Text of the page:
• Two university student at Lampuuk Beach, a popular spot for the locals, few kilometers at the out-skirt of Banda Aceh. This area was badly hit by an exceptionally high wave (20-30m) during the tsunami, but then recovered.

  • The Grand Mosque of Baiturrahman, the icon of Banda Aceh, the capital of Aceh Province. Aceh is popularly know as The Veranda of Mecca for its important role of spreading Islam across the archipelago. This mosque was spared during the 2004 tsunami and saved many lives.

  • Mass prayers featuring famous clerics are often held in the Grand Mosque of Baiturrahman, Banda Aceh. Aceh is popularly know as The Veranda of Mecca for its important role of spreading Islam across the archipelago. This mosque was spared during the 2004 tsunami and saved many lives.

  • An aerial view of the area around Banda Aceh, Aceh capital. The 2004 tsunami has changed the face of Aceh’s coast forever.

  • A dead tree from the 2004 tsunami at the beach in Meulaboh. This city often claimed as the ground zero of tsunami because its proximity to the earthquake epicenter.

  • The ruin of a mosque in Leupung, a seashore village in Aceh’s western coast. During the tsunami this are was hit really hard and lost majority of its residents.

  • The remain of a bridge destroyed by the tsunami in Aceh Jaya. The Aceh Party (Partai Aceh) flag was painted during the national elec- tion.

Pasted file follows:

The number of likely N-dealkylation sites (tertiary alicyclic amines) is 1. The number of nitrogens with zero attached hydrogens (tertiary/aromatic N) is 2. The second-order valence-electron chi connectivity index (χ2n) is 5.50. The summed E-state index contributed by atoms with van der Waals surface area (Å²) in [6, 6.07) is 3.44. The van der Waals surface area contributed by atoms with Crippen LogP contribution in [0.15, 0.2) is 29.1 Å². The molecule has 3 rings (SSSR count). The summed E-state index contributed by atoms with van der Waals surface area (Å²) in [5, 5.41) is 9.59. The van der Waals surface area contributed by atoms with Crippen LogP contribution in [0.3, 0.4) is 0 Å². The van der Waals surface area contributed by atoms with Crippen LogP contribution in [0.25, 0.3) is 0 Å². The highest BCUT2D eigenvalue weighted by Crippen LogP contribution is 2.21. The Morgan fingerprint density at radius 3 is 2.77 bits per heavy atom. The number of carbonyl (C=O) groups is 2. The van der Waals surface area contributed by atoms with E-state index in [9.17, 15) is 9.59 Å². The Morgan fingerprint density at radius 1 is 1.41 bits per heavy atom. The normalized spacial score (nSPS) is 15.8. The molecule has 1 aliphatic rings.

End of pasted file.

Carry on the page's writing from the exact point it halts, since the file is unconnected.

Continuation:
• On a clear Sunday, Zarliansyah brings along his wife and son to fish at the edge of the old road washed away by the 2004 tsunami in Leupung, Aceh Jaya.

  • Winda Ulfa, Miss Aceh, is the only contestant of Miss Indonesia 2014 who wear hijab.

  • Students at Markaz Al Ishlah Al Aziziyah, a muslim school dedicated for the victim of Aceh’s conflict and tsunami.

  • Early morning at a fishmarket in the village of Leupung, Aceh Jaya. During the tsunami this are was hit really hard and lost majority of its residents. The new settlements were rebuilt at a distance from the sea since then, but most of the action still happen mostly on the shoreline.

  • The new road connecting Banda Aceh to Calang built by the help of Americans through USAID. It is one of the best road in the whole country.

  • A decaying tsunami monument in Lhoknga. The 2004’s tsunami flattened this area with an exceptionally high wave due to an anomaly in the ocean fault just off its shore.

  • Hafsah, a tsunami survivor, lost more than 50 members of her extended family. Now she owns a small shop and sell tsunami DVD to visitors of Floating Power Plant Museum in Banda Aceh. The wave replica at the background shows the actual height of the wave when the tsunami hit Banda Aceh.

  • The 2600 tonnes floating power plant originally deployed for a cement factory at the western coast of Aceh were carried 4 kilometers inland into the center of Banda Aceh during the 2004 tsunami. It has become a museum since then, attracting thousands of visitors each week.

  • Visitors atop the 2600 tonnes floating power plant originally deployed for a cement factory at the western coast of Aceh. This massive vessel were carried 4 kilometers inland into the center of Banda Aceh during the 2004 tsunami. It has be- come a museum since then, attracting thousands of visitors each week.

  • New settlement in Lampuuk. In 2004, the tsunami flattened this area with its exceptional height due to an anomaly in the ocean fault just off its shore.

  • Two local surfers at Lhoknga beach. The 2004’s tsunami flattened most of this area. Today it is one of the most popular weekend spot. Some of the locals also set up guesthouses chartered mainly for foreign surfers.

  • The rolling wave of Indian Ocean near Leupung.